Letter to the Editor: SOPA article misses crux of the debate

I was pretty disappointed by the opinion piece titled “SOPA and PIPA not popular, but needed.” The piece misses the crux of the debate. The problem with SOPA and PIPA is not that they censor free speech (they do); the issue is that they give the government the power to shut down any website that violates copyright, including (here’s the important part) any website that links to copyrighted content. There’s a reason Google, Wikipedia, Reddit and Twitter opposed SOPA/PIPA, and it’s not about free speech: if they aren’t free to link to content, they don’t function. Wikipedia and Reddit blacked out their websites in protest of SOPA/PIPA, but also to demonstrate what the Internet will be like if the bills pass. Think about it. What does Google do? It provides links to websites. I’m frustrated that the piece condemns Wikipedia’s choice to blackout its website as “not normal” to educate people about the problems with SOPA/PIPA, yet does not bat an eyelash at the huge sums the entertainment industry is spending to protect its profits by lobbying for these bills.

My other issue with the piece is the cursory description of the group called “Anonymous.” The piece makes no effort to inform the reader about the group beyond their hacking activities, but two minutes of research is all you need to find out that the group is the pseudonym for users of a website called 4chan.org, which is by no means a legitimate organization. Instead, the piece lumps 4chan.org in with Wikipedia, Google, and other legitimate organizations — and then blames all the opponents of SOPA/PIPA for 4chan’s hacking! This is the equivalent of being angry at all Muslims for the actions of al Qaeda; it’s insulting and wrong to consider al Qaeda as existing on a spectrum with all Muslims, as if Islam is a religion under which people might legitimately arrive at the beliefs of al Qaeda. I understand the weight of the comparison, and I do not make it lightly. I simply take issue with the carelessness with which the piece treats those opposed to the bills.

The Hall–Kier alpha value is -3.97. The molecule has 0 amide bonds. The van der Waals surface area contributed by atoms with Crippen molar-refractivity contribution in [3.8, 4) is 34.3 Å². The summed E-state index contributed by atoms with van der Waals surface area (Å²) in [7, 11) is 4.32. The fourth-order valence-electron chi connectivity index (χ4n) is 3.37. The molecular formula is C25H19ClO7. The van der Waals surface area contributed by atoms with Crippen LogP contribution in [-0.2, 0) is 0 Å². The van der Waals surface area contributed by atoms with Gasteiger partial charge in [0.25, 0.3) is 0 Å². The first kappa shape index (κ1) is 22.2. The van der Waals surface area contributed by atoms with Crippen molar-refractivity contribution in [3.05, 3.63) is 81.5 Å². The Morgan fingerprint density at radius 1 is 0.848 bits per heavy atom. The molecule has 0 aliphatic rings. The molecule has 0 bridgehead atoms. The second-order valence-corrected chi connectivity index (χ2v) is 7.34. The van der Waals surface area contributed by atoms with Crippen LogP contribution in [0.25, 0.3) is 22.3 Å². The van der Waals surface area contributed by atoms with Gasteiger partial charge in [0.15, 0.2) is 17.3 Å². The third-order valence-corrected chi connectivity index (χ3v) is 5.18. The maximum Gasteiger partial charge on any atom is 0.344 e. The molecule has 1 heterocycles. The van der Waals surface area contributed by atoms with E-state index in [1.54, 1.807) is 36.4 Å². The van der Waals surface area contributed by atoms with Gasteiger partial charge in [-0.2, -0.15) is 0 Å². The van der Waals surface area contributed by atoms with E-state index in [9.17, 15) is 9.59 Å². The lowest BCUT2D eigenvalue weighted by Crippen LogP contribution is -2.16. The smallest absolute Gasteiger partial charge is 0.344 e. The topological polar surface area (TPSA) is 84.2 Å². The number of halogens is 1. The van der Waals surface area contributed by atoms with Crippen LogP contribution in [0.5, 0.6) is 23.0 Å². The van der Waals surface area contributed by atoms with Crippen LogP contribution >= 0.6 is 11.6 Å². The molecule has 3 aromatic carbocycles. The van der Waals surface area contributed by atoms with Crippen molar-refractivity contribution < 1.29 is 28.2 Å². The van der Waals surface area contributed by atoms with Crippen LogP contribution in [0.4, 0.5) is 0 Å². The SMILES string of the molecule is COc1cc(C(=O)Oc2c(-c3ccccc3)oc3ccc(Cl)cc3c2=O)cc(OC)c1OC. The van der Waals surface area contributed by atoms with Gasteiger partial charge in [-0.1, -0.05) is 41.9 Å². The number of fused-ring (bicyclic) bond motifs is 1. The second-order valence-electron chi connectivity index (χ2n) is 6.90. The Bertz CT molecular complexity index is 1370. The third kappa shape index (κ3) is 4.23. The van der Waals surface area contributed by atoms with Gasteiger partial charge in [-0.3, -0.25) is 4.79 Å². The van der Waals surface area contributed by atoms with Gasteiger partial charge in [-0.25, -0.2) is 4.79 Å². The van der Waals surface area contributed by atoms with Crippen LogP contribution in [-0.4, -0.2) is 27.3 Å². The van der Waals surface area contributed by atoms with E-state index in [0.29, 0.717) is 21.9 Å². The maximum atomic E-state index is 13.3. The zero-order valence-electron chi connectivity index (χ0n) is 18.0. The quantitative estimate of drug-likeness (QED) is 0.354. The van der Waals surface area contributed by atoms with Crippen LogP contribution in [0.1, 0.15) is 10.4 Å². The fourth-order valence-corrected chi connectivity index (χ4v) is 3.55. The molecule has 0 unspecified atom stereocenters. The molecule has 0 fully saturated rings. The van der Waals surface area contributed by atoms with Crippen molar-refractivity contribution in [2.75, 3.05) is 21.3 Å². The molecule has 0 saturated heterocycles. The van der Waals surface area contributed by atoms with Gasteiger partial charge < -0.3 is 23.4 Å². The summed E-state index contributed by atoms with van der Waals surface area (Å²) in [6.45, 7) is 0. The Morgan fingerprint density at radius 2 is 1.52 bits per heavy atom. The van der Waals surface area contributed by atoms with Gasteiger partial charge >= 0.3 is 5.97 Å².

The piece suggests that we are allowing “expedience and convenience (to) outweigh the morality of our actions,” but by that logic anyone who has used Google or Wikipedia is a criminal. The crucial lesson from this debate is that “piracy” is not so easily definable, nor is every person who views copyrighted content without paying for it an inherently immoral person. Moreover, do the entertainment moguls think that if they shut down every bit of copyright infringement on the Internet, people will suddenly go buy DVDs and CDs of everything they’ve been downloading? Piracy will never disappear completely, and people are not unwilling to pay for content — they often simply need better and cheaper access. Yet, the entertainment industry is willing to shoot their nose to spite their face, and take much of the Internet with them in a misguided attempt to protect “intellectual property.” Who loses? We do.

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